Speech is man’s defining quality. No other creature has the ability to communicate in an articulate, creative, and sensitive manner. As we shall see, man’s words are invested with an almost cosmic power to shape the universe, just as God originally brought the universe into existence with speech. Our words even have the ability to change the reality of time, people, and objects! With this in mind, we can understand why shmiras haloshon (guarding one’s tongue) is of such importance in Judaism.
Rabbi Avraham Edlestein’s Commentary on Sefer Vayikra includes an extensive essay on the nature, causes and consequences of loshon hara, evil speech. He writes,
“Loshon hora is so damaging because it destroys people’s lives, much more effectively than physical acts (short of murder) could have done. The blood of the dead bird (used in the purification of the metzora) comes to drive this lesson home. Words kill, and they kill at a distance That which is protected by the American Constitution (freedom of speech) is utterly forbidden by the Torah, considered as the ultimate stealth weapon. Once fired, the words may be retracted, but their effect is usually permanent…
“Man has the potential for greatness – for being the pinnacle of creation. But, just because of this, his tumah is greater when that potential is not fulfilled. For impurity is nothing other than a reflection of failed human potential. This loss of potential is a partial death for man – and his skin accordingly turns white. The loss is not just personal. His failings effect society around him, and therefore his whiteness must be visible to others.”
Rabbi Yitzchak Berkovits explains (Chofetz Chaim: Lesson a Day) that the body-soul dynamic in man affords the ability to exercise free will to reach our potential as human beings. This ability is most apparent through speech:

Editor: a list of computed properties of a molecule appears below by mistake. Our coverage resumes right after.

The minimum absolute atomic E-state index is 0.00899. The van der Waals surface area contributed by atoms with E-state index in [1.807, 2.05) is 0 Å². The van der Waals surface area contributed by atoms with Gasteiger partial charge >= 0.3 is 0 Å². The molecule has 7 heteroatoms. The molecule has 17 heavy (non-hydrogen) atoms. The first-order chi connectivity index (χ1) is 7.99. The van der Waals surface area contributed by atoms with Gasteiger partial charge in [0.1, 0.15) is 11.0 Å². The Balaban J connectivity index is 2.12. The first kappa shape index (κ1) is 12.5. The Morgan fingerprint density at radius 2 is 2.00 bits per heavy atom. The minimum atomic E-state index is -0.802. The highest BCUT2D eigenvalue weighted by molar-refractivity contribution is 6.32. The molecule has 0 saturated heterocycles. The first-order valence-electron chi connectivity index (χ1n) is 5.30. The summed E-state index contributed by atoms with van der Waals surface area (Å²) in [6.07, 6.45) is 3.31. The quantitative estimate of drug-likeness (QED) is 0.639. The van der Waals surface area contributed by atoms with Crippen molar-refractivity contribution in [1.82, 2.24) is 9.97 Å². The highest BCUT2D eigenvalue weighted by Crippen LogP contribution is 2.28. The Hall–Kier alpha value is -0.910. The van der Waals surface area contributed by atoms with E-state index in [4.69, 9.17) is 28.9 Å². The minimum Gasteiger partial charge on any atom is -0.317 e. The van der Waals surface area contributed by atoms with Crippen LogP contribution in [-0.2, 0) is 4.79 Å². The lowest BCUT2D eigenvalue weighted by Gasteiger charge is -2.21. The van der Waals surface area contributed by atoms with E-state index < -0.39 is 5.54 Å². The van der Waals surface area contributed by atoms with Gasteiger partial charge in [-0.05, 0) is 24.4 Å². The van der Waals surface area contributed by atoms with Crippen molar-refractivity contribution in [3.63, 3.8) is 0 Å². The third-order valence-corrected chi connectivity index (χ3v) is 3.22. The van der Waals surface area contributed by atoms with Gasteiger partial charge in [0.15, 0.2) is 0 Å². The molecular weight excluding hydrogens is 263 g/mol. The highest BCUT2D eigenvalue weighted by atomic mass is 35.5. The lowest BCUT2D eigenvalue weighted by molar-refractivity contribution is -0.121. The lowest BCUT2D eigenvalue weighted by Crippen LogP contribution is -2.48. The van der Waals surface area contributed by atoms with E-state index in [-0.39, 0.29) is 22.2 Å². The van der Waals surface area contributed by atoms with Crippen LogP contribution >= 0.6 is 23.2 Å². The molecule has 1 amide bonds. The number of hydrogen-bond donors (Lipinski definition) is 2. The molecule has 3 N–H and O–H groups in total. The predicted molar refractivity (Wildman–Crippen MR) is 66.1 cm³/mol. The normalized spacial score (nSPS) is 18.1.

“Humans are made of earth. Any human body can be reduced to a small pile of earth’s minerals and elements. Yet, this seemingly insignificant entity has an exalted function – it acts as a vessel for the neshamah (soul), the Heavenly spark with which God imbued man. The mouth is the intersection of this physical and spiritual essence. It ushers man’s Godly essence into the physical world in the form of the words it speaks. The ability to speak is a bridge between the physical, earth-bound human and the spiritual being. It provides man with the capacity to activate his spiritual self.
“When God took the dust of the earth, formed man, and breathed into him a Godly soul, He created a unique creature containing within himself both the spiritual and the physical. It is that duality that endows man with free will. Were he bound strictly by the physical world, he would have no more free choice than the animals. Were he connected solely to the spiritual world, he would have no more free choice than the angels. Because man lives in both worlds, he has the ability to make choices. It follows then that the mouth, where these two worlds intersect, is where free will is most clearly evident.”
There are three NLE Morasha shiurim addressing speech as follows: